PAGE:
By Tom Warren
In the night sky over the Monadnock region a tiny forest owl about 8” long is migrating. However, a number of these owls remain in our region all winter.
A few facts about owls: Owls have large eyes and their vision is 2 to 3 times better than humans and can admit 3 times as much light as ours. They can focus their eyes 10 times faster than humans so that they can see obstacles quickly.
They have asymmetrical ears (one higher than the other) and this allows them to perceive sound sooner in one ear than the other ear, as little as 3/100,000 of a second which means that they can locate sound with remarkable accuracy. It is with their ears, not their eyes that allow them to capture much of their prey, which occurs mostly in the dark. Their large facial disk also aids in the amplification of sound.
Female owls are 40% heavier than males.
The Saw Whet Owl, the smallest of our owls is this area has long, broad wings with a wingspan of 17-21 inches and relatively light wing loading, which allows it to fly through heavy shrubs and trees. Wing loading is the amount of body weight supported by a small area of the wing.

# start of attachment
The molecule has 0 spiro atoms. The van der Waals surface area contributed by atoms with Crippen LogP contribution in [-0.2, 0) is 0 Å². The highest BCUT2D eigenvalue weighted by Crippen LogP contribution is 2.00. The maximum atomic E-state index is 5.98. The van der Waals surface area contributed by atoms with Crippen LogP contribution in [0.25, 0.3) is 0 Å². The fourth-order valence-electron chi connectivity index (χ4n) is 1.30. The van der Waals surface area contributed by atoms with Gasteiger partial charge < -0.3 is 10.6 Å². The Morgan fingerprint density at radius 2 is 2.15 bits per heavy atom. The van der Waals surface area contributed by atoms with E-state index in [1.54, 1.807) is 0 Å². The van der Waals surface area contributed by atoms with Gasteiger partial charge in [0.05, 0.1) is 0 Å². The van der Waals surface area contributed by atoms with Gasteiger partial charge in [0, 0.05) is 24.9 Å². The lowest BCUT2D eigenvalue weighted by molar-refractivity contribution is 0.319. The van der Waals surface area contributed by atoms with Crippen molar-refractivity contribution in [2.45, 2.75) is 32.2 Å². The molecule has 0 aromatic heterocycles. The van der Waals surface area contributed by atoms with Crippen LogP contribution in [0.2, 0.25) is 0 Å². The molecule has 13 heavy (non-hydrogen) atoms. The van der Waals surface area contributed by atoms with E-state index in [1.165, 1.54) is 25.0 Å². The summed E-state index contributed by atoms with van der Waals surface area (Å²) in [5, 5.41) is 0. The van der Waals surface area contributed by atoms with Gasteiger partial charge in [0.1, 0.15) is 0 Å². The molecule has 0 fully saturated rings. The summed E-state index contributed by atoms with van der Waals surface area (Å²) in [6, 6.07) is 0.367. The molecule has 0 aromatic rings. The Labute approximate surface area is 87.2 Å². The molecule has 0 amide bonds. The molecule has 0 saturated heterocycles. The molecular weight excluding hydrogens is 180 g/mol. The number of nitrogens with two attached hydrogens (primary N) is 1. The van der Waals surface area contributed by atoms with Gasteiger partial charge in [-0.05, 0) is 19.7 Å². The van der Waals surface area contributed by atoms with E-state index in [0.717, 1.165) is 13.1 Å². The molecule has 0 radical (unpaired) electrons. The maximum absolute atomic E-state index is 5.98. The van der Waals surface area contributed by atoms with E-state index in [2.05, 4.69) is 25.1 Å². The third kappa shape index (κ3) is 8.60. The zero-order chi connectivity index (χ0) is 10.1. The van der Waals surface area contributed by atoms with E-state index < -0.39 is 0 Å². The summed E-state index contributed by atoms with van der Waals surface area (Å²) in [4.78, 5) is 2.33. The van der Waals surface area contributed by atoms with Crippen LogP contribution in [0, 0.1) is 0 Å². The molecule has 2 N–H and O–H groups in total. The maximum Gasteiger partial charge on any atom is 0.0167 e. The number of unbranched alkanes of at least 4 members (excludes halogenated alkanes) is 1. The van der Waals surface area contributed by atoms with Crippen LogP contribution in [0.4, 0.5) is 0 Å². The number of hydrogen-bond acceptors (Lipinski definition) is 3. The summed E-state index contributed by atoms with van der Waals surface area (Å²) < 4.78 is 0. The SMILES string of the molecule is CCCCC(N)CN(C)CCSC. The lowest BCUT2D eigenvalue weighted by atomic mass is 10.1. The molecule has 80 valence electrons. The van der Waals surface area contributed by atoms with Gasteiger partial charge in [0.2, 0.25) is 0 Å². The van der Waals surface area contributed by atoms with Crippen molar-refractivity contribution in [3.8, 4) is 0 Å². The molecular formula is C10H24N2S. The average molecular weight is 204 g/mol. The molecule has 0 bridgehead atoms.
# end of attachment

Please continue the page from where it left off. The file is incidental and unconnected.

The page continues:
The Saw Whet Owl nests in holes in trees, usually those cavities made from Flickers and Pileated Woodpeckers. They will also nest in bird boxes. Between the months of March and July, the female lays 5-6 eggs, which will hatch in 28 days. In another 30 days the young leave the nest cavity.
They eat a large number of mice, voles, red squirrels as well as small numbers of birds during migration. They eat their own weight in mice every 3-4 days.
They have 9 different vocalizations with the most common being a whistled toot note, which can be used to call them out of the forest on fall and winter nights. They also make loud, sharp squeaking calls that sound like a farmer or forester filing a large mill saw. It gets its name from this call note.
On several occasions I have been able to call this owl from the forest by mimicking its call note. On two occasions, the owl picked my woolen hat from my head before realizing it was not a mouse or that I was the “other” owl.
The Saw Whet Owl has been the subject of one of the major banding projects by Antioch graduate student, Chris Volonte. Her research the past three years has revealed that hundreds of these owls are migrating through the region in October and November.
Tom Warren, a Dublin resident, is a Trustee of the Harris Center for Conservation Education and New Hampshire Audubon.